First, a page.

80 percent of the Hungarian victims having names. They compiled their own
list of Jews who were deported by using archive searches of census records,
correspondence, employer records , confiscated property and more. The
archives were located in Hungary, Romania and Serbia, all part of Hungary
during World War ll. The names of hundreds of thousands of Jews were
entered into the Yad Vashem database. These were not names provided by
Pages of Testimony but >from documents in archives.

Yad Vashem is using the same model for other name gathering projects for
Poland, the former Soviet Union and the Balkan nations.

To read the article see:
https://www.haaretz.com/israel-news/.premium-1.818187


Jan Meisels Allen
Chairperson, IAJGS Public Records Access Monitoring Committee


JDC ("The Joint") Emigration Service Index Cards added to JRI-Poland database #poland

Stanley Diamond
 

Jewish Records Indexing - Poland and the American Jewish Joint
Distribution Committee (JDC) are pleased to announce a
collaborative agreement to enable searches of the JRI-Poland
database to display links to selected holdings in the JDC
Archives Names Database.

The JDC Archives is the institutional repository of the American
Jewish Joint Distribution Committee, a humanitarian relief
agency established in 1914.

The Archives' website (http://archives.jdc.org) includes
exhibitions, photo galleries, finding aids, and topic guides as
well as a searchable database of its digitized collections of
almost 3 million pages of documents, 71,000 photographs, and a
Names Index of half a million names of individuals and families
assisted by JDC.

The aim of the JRI-Poland/JDC agreement is to bring the
remarkable historical records of the JDC Archives to the widest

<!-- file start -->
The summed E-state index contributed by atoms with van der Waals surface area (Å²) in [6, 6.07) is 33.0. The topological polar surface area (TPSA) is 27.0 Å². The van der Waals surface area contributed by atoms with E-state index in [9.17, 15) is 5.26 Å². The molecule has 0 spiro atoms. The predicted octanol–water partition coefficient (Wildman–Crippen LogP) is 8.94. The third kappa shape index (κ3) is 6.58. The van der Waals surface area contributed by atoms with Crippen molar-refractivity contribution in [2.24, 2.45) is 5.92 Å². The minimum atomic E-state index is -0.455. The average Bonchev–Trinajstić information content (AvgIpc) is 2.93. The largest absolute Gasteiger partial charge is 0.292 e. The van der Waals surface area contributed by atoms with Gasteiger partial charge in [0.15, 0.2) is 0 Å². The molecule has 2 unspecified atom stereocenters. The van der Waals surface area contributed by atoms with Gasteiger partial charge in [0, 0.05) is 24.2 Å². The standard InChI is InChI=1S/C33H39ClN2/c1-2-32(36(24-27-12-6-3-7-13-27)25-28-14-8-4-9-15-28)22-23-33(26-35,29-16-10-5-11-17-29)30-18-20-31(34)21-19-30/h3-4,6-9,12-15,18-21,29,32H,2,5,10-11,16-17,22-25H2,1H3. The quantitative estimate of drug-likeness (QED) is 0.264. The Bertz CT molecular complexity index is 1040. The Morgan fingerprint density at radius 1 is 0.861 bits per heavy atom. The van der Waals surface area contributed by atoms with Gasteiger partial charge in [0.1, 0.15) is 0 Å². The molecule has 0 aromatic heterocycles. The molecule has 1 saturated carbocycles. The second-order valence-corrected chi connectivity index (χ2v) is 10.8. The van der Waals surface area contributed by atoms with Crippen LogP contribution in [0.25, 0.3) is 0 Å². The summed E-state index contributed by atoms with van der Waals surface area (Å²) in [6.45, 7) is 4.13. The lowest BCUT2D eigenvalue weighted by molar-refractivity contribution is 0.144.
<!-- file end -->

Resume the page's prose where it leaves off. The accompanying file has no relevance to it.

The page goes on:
audience as well as to utilize the multi-faceted JRI-Poland
search engine options to dramatically increase the potential for
finding cards of interest to researchers.

The initial collection - now searchable on the JRI-Poland
database - includes 8200 name entries in the "JDC
Emigration Service Index Cards: Warsaw Office, 1945-1949."

While only a relatively small percentage of entries list place
of birth, they include towns currently in Poland, Belarus, Latvia,
Lithuania, Latvia, Ukraine, Germany, Moldova, Czech Republic,
Slovakia, France, Italy and Austria.

About half the cards include "destination" (listing more than
fifty countries).

Researchers are encouraged to search the JRI-Poland database for
possible family members. Use the default "All Regions" in the
"Geographical Region" in the search field.

The board of JRI-Poland expresses its profound appreciation to
the JDC for enabling us to share this important information with
the research community.


Stanley Diamond
Executive Director
For the Board of JRI-Poland

MODERATOR'S NOTE: The JRI-Poland database may be found at:
http://www.jri-poland.org/jriplweb.htm


BialyGen: Bialystok Region #Bialystok #Poland JDC ("The Joint") Emigration Service Index Cards added to JRI-Poland database #poland

Stanley Diamond
 

Jewish Records Indexing - Poland and the American Jewish Joint
Distribution Committee (JDC) are pleased to announce a
collaborative agreement to enable searches of the JRI-Poland
database to display links to selected holdings in the JDC
Archives Names Database.

The JDC Archives is the institutional repository of the American
Jewish Joint Distribution Committee, a humanitarian relief
agency established in 1914.

The Archives' website (http://archives.jdc.org) includes
exhibitions, photo galleries, finding aids, and topic guides as
well as a searchable database of its digitized collections of
almost 3 million pages of documents, 71,000 photographs, and a
Names Index of half a million names of individuals and families
assisted by JDC.

The aim of the JRI-Poland/JDC agreement is to bring the
remarkable historical records of the JDC Archives to the widest
audience as well as to utilize the multi-faceted JRI-Poland
search engine options to dramatically increase the potential for
finding cards of interest to researchers.

The initial collection - now searchable on the JRI-Poland
database - includes 8200 name entries in the "JDC
Emigration Service Index Cards: Warsaw Office, 1945-1949."

While only a relatively small percentage of entries list place
of birth, they include towns currently in Poland, Belarus, Latvia,
Lithuania, Latvia, Ukraine, Germany, Moldova, Czech Republic,
Slovakia, France, Italy and Austria.